Sitting down to write this piece, I realize that my fingers can barely type because I’m so exhausted. I find myself completely demolished, mentally and physically, when the calendar hits December. After an entire semester of exams, papers and deadlines, I have to immediately throw myself into finals week. To make matters even more miserable, I have final exams to deal with. I spend weeks in preparation for a two-hour test in which I am supposed to encapsulate everything I’ve learned over the semester.
With final exams, you simply memorize a chunk of information to spit back onto a piece of paper without even really understanding the material. Do you know just enough to get a correct answer? Then you’re OK, you’re going to rock it… but after a few days, everything you crammed into your brain is gone, cast aside to make room for new information. The cramming from attempting to re-memorize months worth of material does not help students retain knowledge. I aced my exams last semester, but do you think I remember even one important date from the French Revolution?
In contrast, I remember all of my final projects from last semester. More importantly, I remember the major ideas of these classes because I used these ideas to support my final projects.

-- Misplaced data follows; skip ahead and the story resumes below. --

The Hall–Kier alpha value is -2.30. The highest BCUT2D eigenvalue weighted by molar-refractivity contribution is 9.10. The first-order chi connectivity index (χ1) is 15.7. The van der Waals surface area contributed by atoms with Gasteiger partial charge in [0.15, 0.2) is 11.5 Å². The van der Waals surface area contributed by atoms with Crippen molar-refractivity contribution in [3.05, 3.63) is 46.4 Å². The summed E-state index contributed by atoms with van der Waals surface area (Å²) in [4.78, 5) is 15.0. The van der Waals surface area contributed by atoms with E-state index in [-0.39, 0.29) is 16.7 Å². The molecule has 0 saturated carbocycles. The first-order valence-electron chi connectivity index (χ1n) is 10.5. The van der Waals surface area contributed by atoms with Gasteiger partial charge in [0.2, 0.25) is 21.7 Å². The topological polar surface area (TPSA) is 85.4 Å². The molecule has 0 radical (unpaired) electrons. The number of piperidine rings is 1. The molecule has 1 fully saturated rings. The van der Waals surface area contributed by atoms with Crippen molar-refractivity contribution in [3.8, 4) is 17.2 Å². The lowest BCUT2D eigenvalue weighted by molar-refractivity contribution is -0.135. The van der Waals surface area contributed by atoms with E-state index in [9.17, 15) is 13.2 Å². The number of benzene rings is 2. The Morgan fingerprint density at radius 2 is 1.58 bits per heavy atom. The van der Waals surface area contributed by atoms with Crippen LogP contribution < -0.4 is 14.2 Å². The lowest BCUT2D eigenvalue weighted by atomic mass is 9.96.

A final project allows you to take the time to work on something creative, which is also going to show how well you understood the material. Having to apply general ideas learned in the class toward a project helps us to retain the information and relate it back to something that matters to us. Instead of memorizing every single date from a war, we can make a final project that encapsulates effects of war, or a creative presentation piece on a war general. We still obviously need to be historically accurate, but we have the ability to choose a direction and an interesting way to display the knowledge we retained in the class.
As an English major, I can whip out a poem about anything. Genocide, 16th century battles, Bible verse? I’ve got a poem for that. I find that final projects allow me to bring my passions and my interests into a class that might not even be inside my major. I can relate these classes (that normally would bore me into oblivion) to a project I am more excited about doing, while still managing to show that I learned the important themes and arcs of the class.
Without the pressure of a two-hour time constraint, a final project allows for a release of imagination and a time to think, plan and process the information. I feel a freedom to use all of my resources, notes, and books to help me show my professor that yes, I was there for class, and I did learn something more than the name of a European poet. You learn to memorize, and eventually retain, the core ideas from the class, and molding those into a final project is infinitely more creative, mature, and ultimately useful then filling in bubbles on a multiple-choice exam.